After nearly two years of meetings and negotiating with a group of fire fighters and first responder agencies from across the province, the Department of Health, Seniors and Long-Term Care have proposed changes to the Medical First Response model in Manitoba, which is great news for Niverville Fire Chief Keith Bueckert.

“They did a wonderful job and hopefully, it gained some traction and it's an option that communities and RM's can use to further help their citizens if they so wish."

Bueckert adds, "What the province has done, which I think a really great decision on their behalf, is we're going to have a blended system."

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Back in June 2022, the Manitoba College of Paramedics changed the requirements of the Emergency Medical Responder (EMR) program, requiring more hours in training at a higher cost to the individual. Since then, Bueckert notes they’ve been working together and lobbying the government. He explains the proposal.

“Well, this proposal allows communities to enter into basically a pre-hospital care system, very similar to what Niverville provides now, but you will not have to be licensed and (you will not have to) deal with the College of Paramedics and their fees and the new requirements for the 350 hours for an EMR program.” 

“Rather, we are proposing creating a new community based Advanced First Aid Program. One that will require somewhere between 70 to 90 hours, and it will allow communities to respond in tandem with an ambulance in the event of a medical or trauma emergency in their community.”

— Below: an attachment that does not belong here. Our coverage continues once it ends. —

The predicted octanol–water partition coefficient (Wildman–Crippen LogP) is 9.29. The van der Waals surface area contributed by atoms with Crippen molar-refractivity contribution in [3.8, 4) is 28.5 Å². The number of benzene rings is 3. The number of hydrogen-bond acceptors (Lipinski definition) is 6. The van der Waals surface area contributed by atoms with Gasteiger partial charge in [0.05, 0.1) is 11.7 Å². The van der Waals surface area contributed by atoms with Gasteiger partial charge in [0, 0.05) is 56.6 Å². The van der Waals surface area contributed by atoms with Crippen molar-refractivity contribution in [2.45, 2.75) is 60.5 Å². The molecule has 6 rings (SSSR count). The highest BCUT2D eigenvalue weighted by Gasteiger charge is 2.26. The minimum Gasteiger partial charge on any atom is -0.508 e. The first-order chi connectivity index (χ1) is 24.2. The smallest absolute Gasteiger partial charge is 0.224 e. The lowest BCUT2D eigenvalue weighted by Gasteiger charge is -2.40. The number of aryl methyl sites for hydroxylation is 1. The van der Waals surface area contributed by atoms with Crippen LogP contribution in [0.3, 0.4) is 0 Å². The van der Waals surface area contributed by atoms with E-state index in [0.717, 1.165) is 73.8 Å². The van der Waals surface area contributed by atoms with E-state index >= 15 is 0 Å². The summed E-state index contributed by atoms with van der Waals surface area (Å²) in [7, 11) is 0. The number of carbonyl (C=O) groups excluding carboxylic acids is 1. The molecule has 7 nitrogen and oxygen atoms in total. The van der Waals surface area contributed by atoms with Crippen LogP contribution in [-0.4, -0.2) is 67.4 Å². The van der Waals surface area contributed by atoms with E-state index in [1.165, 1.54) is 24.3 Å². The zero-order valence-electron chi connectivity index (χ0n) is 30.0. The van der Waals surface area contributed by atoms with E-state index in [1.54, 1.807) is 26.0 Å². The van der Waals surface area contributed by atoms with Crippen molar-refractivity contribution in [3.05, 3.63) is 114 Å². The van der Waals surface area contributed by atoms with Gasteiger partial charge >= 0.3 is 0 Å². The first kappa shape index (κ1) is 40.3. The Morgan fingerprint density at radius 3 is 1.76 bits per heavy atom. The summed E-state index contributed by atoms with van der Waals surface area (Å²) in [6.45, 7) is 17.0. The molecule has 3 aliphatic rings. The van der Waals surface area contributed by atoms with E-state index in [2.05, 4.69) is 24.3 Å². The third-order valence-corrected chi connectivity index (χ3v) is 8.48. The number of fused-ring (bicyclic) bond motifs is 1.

Bueckert notes they already offer this to Niverville residents. “What we have in Niverville is a licensed service. We get dispatched through MTCC (Medical Transportation Coordination Centre or 9/11), which is in Brandon, where there are medical dispatchers for the province, and that won't change with this community based Advanced First Aid Program.” 

“The main difference between a licensed service and this community-based service is, we will be allowed to independently give medications that we have within our scope of practices, license providers and in the community-based one.” 

Bueckert gives an example. “If we're going to, let's say, a shortness of breath situation. A licensed provider can give them Ventolin without online control or direction, whereas when we show up as a community-based First Aid Responder to a shortness of breath and we confirm this person is short of breath, we just need to confirm with the dispatchers at MTCC that this is what we have, and then they will give us, OK, let's give Ventolin then.”

He adds, when Advanced First Aid responder arrives at a location where 9-11 has been dispatched to, they will continue the conversation with the dispatcher who, most likely has already been communicating with the patient or family member who initially made the call. “And then we can give whatever medication is required.”